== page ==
magical arts and witchcraft during wartime

April 24, 2017

It is surprising the number of practitioners of the magical arts and witchcraft who were involved in military and intelligence work during the Second World War. Perhaps the best known ‘occult spy’ operating in the Second World War, and in fact long before, and whose intelligence career has been well documented, is Aleister Crowley. Author Dr Richard B.Spence believes that Crowley began his journey to being a secret agent when he took an oath of allegiance to the British Crown. This was at the Malvern College boarding school in 1891when he joined the cadet corps of the local Worcestershire Royal Artillery Volunteers. Later in life Crowley was to say that despite his problems and issues with the British establishment he had always felt that he was bound to that oath. In fact it had strengthened his link with England. It is possible he meant on a magical and psychic level as well as the physical and patriotic one.

As a young man, through an introduction by his aunt who was a member, Crowley joined the Primrose League. This was a semi-secret, quasi-Masonic, right-wing group within the Conservative Party whose aim was to protect it from its political enemies. Dr Spence suggests that Crowley’s Jacobite sympathies in support of the return of the Stuart dynasty to the British throne to replace the Hanoverian usurpers, could have been used by the League to persuade Crowley to spy on potential enemies of the Crown. This however would suggest that his Jacobite inclinations were not genuine or a passing teenage phase.

Crowley was lucky enough to come under the patronage of the Marquess of Salisbury, the Grand Master of the League. It has been suggested that Salisbury helped Crowley to enter Cambridge University and was grooming his young protégé for a lifelong career in the Diplomatic Service, which might well have involved spying for his country. However Crowley had other ideas, although it was at Cambridge that he met the future artist Gerald Kelly and later married his sister Rose. Forty years or so later both men were to serve in the wartime British Secret Service.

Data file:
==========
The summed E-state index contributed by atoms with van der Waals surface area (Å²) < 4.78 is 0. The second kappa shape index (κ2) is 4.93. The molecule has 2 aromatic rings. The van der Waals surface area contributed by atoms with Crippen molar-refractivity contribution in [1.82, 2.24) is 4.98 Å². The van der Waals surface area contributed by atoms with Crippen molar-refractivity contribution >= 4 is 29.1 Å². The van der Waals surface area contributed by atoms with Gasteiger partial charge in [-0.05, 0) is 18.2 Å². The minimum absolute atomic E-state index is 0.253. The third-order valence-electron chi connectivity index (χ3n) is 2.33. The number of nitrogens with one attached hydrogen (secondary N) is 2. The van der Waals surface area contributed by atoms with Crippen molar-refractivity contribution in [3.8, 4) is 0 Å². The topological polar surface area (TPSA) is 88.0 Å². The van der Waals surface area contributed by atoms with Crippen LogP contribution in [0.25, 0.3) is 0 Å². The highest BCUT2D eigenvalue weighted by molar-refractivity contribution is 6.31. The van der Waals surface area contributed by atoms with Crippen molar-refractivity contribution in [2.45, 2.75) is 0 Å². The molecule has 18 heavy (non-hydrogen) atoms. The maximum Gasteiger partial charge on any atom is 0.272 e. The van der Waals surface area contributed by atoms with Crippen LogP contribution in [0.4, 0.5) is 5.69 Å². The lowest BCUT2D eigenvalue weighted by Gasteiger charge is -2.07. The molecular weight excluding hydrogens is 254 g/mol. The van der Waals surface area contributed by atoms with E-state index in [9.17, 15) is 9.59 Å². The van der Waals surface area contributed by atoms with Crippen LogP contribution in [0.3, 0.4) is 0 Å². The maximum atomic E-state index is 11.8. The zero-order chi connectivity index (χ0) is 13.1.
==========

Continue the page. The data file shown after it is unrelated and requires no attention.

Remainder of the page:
In the First World War Cowley was living in New York and he was accosted by a stranger on an omnibus. During their conversation about the war in Europe the man handed Crowley a business card.Printed on it were the addresses of two pro-German magazines and subsequently Crowley wrote anti-British propaganda for these publications.

Naturally the British government took a dim view of this anti-patriotic, traitorous act. They labelled him a traitor and the police raided his magical temple in London and closed it down. Crowley always protested his innocence. In fact he said he had been working for British Intelligence and written the satirical articles at their request. The aim was to ridicule the pro-German movement in America and discredit the magazines. This has never confirmed by the British Government, but it has also not been denied.

Michael Howard
THE OCCULT WAR
Secret Agents, Magicians and Hitler

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